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Meaning, Action and Structure in Cultural Studies: The Finnish Debate

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Keywords: meaning, action, structure, "cultural studies", Finland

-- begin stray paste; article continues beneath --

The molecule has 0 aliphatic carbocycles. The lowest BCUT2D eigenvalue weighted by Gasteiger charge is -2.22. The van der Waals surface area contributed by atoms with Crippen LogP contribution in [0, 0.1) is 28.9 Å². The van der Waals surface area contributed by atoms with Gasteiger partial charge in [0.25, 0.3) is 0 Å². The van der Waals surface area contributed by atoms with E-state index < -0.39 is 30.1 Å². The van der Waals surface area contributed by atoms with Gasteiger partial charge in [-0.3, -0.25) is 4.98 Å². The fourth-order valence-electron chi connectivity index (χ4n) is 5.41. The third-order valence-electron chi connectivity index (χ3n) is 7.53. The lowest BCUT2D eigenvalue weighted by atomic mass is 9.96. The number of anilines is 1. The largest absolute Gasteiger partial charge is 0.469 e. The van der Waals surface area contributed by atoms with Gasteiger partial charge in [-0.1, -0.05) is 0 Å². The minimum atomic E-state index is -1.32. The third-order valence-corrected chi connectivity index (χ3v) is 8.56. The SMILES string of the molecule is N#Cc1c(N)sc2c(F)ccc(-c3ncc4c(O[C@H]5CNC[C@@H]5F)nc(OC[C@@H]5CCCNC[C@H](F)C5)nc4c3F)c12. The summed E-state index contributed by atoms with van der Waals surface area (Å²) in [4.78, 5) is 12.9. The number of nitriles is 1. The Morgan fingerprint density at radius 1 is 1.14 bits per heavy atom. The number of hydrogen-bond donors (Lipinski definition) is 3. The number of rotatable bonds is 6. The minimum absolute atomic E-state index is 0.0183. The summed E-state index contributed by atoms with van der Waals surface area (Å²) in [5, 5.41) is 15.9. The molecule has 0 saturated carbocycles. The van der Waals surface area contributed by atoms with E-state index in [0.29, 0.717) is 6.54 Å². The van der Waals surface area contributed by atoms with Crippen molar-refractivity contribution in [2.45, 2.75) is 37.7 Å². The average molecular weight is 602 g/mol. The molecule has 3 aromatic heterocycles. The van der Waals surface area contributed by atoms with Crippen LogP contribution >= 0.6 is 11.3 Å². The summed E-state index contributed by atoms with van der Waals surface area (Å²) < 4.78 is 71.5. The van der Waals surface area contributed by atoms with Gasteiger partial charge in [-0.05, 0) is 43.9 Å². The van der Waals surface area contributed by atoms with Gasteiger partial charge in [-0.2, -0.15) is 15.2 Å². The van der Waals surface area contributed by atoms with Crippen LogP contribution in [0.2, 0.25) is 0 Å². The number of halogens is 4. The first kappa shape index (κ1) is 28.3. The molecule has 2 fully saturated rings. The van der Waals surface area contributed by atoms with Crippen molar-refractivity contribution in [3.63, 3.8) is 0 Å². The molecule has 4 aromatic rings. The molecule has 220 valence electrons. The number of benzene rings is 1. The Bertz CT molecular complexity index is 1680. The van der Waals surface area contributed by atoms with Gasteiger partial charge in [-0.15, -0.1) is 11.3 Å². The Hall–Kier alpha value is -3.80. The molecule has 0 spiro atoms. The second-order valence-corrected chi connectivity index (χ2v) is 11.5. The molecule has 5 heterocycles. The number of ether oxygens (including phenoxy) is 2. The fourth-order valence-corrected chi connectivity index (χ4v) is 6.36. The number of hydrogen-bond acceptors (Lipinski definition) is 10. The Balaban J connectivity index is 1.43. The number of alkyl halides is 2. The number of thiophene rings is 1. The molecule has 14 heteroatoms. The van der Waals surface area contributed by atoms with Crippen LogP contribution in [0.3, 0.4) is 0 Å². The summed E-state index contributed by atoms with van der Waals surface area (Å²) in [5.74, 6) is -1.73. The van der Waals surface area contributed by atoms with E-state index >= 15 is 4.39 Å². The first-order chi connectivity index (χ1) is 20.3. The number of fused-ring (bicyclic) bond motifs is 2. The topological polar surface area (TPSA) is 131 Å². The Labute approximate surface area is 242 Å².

The article discusses what the concepts of meaning, action and structure mean in "cultural studies" by addressing criticism levelled at "cultural studies" scholarship in Finland. It is acknowledged that meaning is a central concept in "cultural studies", but that does not mean that action or actors are forgotten. Rather, attention is more focused on the culturally shared structures of meaning as the framework in which different actors conceive of their own attitudes and identities. Thus the main focus is not on individual coping strategies but on how these strategies represent groups and subcultures. In addition, one studies the structural and cultural conditions of action as a means to analyze how subject positions evolve and change. As to the metaphoric concept of structure, from the actor's point of view it is used to refer to the conditions of existence or, more commonly, to the external prerequisites of action. On the other hand, if we are looking at social structures as such, they represent institutionalized action. In other words, the different parties of the institution adhere to stable practices, whose routine expectations coordinate the mutual interaction of the actors. What then causes the structures or discursive formations to change is a complex and empirical question. Generally speaking changes in living conditions probably have a way of making people question things they have previously considered self-evident. Questioning the old viewpoints and introducing new elements into the discussion may also have a significant effect, if they are able to get enough attention and cause political movement. It is also characteristic of "cultural studies" scholarship to do case analyses and thus study the big in the small. For instance texts have not been considered to be mere descriptions of the state of things or reflections of the thinking of their writers, but also as forums for displaying the dominant forms of routines and reflexivity, and battlefields of hegemonic discourses.

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